Compiled by 22 prominent conservatives — led by former Atty. Gen. Ed Meese — under the umbrella of the Conservative Action Project.
- No bill and no transparency. The Baucus “bill” is no bill at all but a 300 page outline and summary of what a bill would look like. The actual bill will contain over 1,000 pages and is yet to be completed. Democrats have voted down an amendment to make it available for 72 hours before a vote, so when it is brought to the Senate floor for a vote, no senator will have read it.
- Higher spending. The Baucus “summary” is a big spending bill rather than health care legislation. The cost has been estimated at $829 billion over ten years (and will surely go much higher), and the legislation would raise taxes on everybody, including the middle class. The Congressional Budget Office says it would leave 25 million people uninsured.
- Higher taxes. The Baucus summary includes at least $327 billion in new taxes — a tax on high-cost insurance plans ($210 billion), penalties for not having insurance ($27 billion), and “indirect offsets” (whatever they are — $83 billion). State taxes will surely rise as costs are fobbed off on state governments in the form of more Medicaid spending.
- Higher health insurance premiums. According to an independent study done by an actuary and the Council for Affordable Health Insurance: Health insurance rates will almost double for most American families who buy their own policies if Congress passes universal coverage, guaranteed issue and modified community rating! These are all main features in both versions of the Senate bill. On top of this families will be fined $759-$1,500 if they do not buy insurance, even if they cannot afford it.
- Hidden Employer Mandate. The Baucus summary includes an employer mandate — watered-down, but still there. There is no specific requirement for employers to provide insurance, but any employer who fails to do so would have to pay the cost of all subsidies that the government provides his workers to help them pay for insurance on their own, up to $400 per worker. Since it will ultimately be the employee who pays the cost of the mandate, through reduced compensation or reduced employment, the government will be giving the worker a subsidy with one hand and taking it back with the other.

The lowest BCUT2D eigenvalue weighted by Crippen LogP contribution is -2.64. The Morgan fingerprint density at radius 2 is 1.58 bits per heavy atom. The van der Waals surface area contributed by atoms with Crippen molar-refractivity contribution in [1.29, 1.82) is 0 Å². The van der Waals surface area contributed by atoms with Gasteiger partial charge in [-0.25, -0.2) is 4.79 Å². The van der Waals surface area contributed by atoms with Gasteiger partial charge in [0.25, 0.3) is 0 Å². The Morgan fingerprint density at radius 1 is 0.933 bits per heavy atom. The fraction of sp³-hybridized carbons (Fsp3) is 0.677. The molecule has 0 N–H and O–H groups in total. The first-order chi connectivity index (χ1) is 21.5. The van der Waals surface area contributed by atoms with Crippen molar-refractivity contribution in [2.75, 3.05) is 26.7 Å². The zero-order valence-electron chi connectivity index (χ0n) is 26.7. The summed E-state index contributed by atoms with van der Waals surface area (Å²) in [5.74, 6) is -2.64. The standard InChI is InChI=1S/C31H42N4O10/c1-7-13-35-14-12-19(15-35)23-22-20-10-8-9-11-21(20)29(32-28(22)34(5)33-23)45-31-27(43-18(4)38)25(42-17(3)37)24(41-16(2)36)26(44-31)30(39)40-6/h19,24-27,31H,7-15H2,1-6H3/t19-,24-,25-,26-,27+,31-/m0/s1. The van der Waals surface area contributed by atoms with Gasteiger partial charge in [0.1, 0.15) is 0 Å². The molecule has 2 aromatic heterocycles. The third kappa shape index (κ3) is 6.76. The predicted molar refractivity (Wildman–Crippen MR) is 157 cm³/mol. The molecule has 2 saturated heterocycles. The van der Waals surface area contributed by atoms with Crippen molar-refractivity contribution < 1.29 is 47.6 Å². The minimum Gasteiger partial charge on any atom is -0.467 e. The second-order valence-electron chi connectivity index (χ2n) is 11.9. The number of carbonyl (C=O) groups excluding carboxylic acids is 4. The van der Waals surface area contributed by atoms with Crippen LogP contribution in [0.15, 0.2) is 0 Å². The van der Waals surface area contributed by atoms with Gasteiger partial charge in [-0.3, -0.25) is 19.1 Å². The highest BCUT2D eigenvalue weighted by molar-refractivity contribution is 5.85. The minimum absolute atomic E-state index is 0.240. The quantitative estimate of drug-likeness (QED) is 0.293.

- Tax Dollars for Abortion. Current federal law protects American taxpayers from paying for abortions as part of the health benefits given to federal employees — not one of the insurance plans offered includes abortion coverage. To maintain the “status quo” on abortion any health care bill would have to explicitly prevent federal dollars from being used for elective abortions. Provisions that would have done that were defeated by all five committees that have handled health care reform bills this year.
- Big cuts in Medicare Advantage. The Baucus summary cuts payments to the Medicare Advantage program. In response, many insurers may stop participating in the program while others could increase the premiums they charge seniors. Millions of seniors (the bulk will be lower-income elderly and minorities) will be forced off their current plan and back into traditional Medicare.
- No more Health Savings Accounts (HSAs). The bills that each committee has approved in the Senate and House would eliminate HSAs as an affordable health insurance option for Americans. The government would determine what each health insurance plan looks like, and after all the requirements, mandates, and regulations, the high-deductible health plans that accompany tax-free HSAs would not qualify as an acceptable health insurance product.
- Invades Patients’ Privacy. The Baucus summary would eliminate patients’ rights to health privacy and a patient’s right to control sensitive health information in electronic systems. Every American would be required to have an electronic health record by 2014 and all electronic health records will be data mined without legal and ethical informed consent.
- Ignores Tort Reform. Despite the fact that medical malpractice litigation adds billions of dollars to health care bills and results in billions (some estimate as much as $100 billion) being spent on defensive medicine, the Baucus summary makes no attempt to fix this curse on our system.
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